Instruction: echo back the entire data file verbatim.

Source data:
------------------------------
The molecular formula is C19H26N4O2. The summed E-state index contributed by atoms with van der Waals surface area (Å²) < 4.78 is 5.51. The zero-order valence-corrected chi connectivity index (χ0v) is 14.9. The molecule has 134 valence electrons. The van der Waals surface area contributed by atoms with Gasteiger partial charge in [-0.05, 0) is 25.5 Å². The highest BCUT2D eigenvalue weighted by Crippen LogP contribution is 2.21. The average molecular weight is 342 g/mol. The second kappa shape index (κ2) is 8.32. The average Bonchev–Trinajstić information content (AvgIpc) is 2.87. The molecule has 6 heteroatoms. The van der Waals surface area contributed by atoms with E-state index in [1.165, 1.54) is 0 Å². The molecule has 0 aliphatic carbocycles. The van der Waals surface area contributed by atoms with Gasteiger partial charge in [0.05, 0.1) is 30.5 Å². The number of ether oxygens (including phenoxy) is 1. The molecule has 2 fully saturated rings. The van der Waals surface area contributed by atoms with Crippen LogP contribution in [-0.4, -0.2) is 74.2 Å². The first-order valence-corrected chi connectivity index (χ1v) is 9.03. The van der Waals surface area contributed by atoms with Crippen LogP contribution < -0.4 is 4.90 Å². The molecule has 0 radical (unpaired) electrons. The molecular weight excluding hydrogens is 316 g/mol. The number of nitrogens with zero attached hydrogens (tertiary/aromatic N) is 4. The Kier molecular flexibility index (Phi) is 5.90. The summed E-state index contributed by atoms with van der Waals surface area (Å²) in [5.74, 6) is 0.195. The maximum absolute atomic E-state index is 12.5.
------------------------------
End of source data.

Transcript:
The molecular formula is C19H26N4O2. The summed E-state index contributed by atoms with van der Waals surface area (Å²) < 4.78 is 5.51. The zero-order valence-corrected chi connectivity index (χ0v) is 14.9. The molecule has 134 valence electrons. The van der Waals surface area contributed by atoms with Gasteiger partial charge in [-0.05, 0) is 25.5 Å². The highest BCUT2D eigenvalue weighted by Crippen LogP contribution is 2.21. The average molecular weight is 342 g/mol. The second kappa shape index (κ2) is 8.32. The average Bonchev–Trinajstić information content (AvgIpc) is 2.87. The molecule has 6 heteroatoms. The van der Waals surface area contributed by atoms with E-state index in [1.165, 1.54) is 0 Å². The molecule has 0 aliphatic carbocycles. The van der Waals surface area contributed by atoms with Gasteiger partial charge in [0.05, 0.1) is 30.5 Å². The number of ether oxygens (including phenoxy) is 1. The molecule has 2 fully saturated rings. The van der Waals surface area contributed by atoms with Crippen LogP contribution in [-0.4, -0.2) is 74.2 Å². The first-order valence-corrected chi connectivity index (χ1v) is 9.03. The van der Waals surface area contributed by atoms with Crippen LogP contribution < -0.4 is 4.90 Å². The molecule has 0 radical (unpaired) electrons. The molecular weight excluding hydrogens is 316 g/mol. The number of nitrogens with zero attached hydrogens (tertiary/aromatic N) is 4. The Kier molecular flexibility index (Phi) is 5.90. The summed E-state index contributed by atoms with van der Waals surface area (Å²) in [5.74, 6) is 0.195. The maximum absolute atomic E-state index is 12.5.